Title: The House of Frozen Dreams
Writer: Seré Prince Halverson
Date of Publication: June 19th 2014
Publishing House: HarperCollins
Rating: 4 stars
“A wolf howled, holding a shingle lonely note in the distance. The scent of spruce and mud and sea kept dredging up the imagined hint of smoke. Even in the summer, a fire burned in the wood stove.”
Wanderlust is one of the things that characterizes us readers. The urge to experience new places, customs. Books are magic carpets that can transfer us to lands we most probably won’t see and allow us to know them as best as we can. My wanderlust always brings me to cold, mystical, dusky landscapes. No heat, no noise, and as less people as possible. The nightly sky and the snowy pines are enough. Alaska has always been one of the many territories whose impact on my mind grows stronger with each related book. This novel by Sere Prince Halverson has Alaska at its heart, along with a very special heroine and a few problems.
Kache returns to Alaska years after an incident that sealed his life forever. There, he funds the home of his parents occupied by a strange young woman, Nadia, and her dog, Lio. The begin to develop a deep appreciation for each other and discover that their lives are much more similar than they thought. However, their ways to react in front of obstacles couldn’t be more different. Make no mistake, this isn’t a simple love story. I don’t read those. This is a struggle for rebirth through ashes and as such it is s powerful, meaningful novel. The heart of the plot doesn’t focus on romance but on dark, brutal deeds and false ideas.
“Alaska does not forgive mistakes.”
Halverson weaves descriptions of pure beauty combining tranquility with the raw, unforgiving, mystical landscape. Her story has its foundations on the human soul. People have been keeping secrets for far too long. They are isolated. They know it, they seek it to be so. The story is built on isolation and the awful weight of the wounds of the past. And then, we have religion. Religion in the form of fundamentalism, providing an excuse for oppression and violence. I found the inclusion of the Old Believers story line extremely interesting and I am intrigued to read more on the subject when time allows. Naturally, family and love make the plot more humane and approachable.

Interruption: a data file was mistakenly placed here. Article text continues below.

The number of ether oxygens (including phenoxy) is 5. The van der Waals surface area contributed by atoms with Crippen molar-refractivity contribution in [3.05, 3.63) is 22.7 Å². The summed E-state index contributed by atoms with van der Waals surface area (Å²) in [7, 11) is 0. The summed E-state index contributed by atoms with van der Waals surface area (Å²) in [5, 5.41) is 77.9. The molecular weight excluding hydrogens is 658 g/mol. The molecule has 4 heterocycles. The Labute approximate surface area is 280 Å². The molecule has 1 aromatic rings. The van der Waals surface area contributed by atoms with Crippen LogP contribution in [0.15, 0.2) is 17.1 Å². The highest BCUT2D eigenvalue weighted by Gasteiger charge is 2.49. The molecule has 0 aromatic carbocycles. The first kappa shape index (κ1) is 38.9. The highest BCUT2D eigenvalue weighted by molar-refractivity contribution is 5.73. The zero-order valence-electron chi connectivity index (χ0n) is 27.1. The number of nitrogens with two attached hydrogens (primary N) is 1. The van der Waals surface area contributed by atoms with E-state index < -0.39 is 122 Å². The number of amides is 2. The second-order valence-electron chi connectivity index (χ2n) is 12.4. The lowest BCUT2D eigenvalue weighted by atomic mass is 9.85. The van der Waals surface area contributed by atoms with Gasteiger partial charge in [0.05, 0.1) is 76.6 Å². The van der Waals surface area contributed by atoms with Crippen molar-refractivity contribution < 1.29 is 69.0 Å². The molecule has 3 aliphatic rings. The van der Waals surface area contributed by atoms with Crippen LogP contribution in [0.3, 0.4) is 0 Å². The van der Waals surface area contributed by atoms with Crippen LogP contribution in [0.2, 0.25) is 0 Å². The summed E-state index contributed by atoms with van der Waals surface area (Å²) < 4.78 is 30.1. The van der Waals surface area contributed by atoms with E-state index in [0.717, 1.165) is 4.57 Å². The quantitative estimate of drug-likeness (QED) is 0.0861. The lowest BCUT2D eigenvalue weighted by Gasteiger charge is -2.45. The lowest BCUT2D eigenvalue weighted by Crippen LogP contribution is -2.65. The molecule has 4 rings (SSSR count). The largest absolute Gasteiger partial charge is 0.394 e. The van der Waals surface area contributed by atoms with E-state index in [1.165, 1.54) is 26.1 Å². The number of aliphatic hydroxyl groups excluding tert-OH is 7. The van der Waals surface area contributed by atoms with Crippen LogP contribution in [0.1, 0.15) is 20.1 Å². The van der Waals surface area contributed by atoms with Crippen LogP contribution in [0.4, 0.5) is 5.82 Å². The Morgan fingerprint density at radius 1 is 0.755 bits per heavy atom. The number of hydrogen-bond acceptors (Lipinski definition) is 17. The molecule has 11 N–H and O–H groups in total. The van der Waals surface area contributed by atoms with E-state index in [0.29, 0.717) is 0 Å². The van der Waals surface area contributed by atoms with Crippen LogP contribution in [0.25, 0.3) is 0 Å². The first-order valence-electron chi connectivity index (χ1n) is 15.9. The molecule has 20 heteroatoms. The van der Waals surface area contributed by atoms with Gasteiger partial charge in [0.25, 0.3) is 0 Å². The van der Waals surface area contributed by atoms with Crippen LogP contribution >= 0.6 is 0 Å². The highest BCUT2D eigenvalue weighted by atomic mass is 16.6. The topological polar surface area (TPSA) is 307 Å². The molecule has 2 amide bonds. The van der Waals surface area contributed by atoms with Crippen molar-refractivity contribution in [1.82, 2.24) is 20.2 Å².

This is where the problems begin, in my opinion. Although the relationship between Nadia and Kache developed in the proper pace, there were times when it seemed unbalanced as Kache came across as controlling and overreacting. No, scratch that. He was the epitome of drama queen. Moreover, there were a few “twists” that were too predictable, albeit adequately executed, and a certain plot line was ultimately ridiculous with unnecessary melodrama.
Nadia is a fascinating character. She is a survivor who dared to resist her family’s idiotic ideas. Her bravery kept her alive and her love for Literature helped her escape. She retained a mind of her own and let no one dictate her life. I loved her in an instant. I didn’t appreciate Kache, I’m afraid. Self-absorbed, preoccupied, nonsensical, at times, and manipulative in a sickly-sweet way. It was Nadia that made him a better person and even then I couldn’t warm up to him. Lettie is a gem but Snag? She lowered the quality of the whole story, in my opinion. I wasn’t interested in her melancholy and I couldn’t care less about her sexual problems and her “true” self. She was boring, unlikable and very, very badly-written. I omitted most of her chapters, to be honest. There’s only so much trash I can handle….
Snag(s) aside, this is a haunting, beautiful novel. Harsh but with an underlying tenderness and sadness. Laced with atmospheric descriptions, with an extremely memorable heroine but with an unfortunate choice of characters that varied from average to indifferent. However, the story alone deserves your attention.
“These books, they are my friends, my teachers, my family, my everyone. They keep me alive.”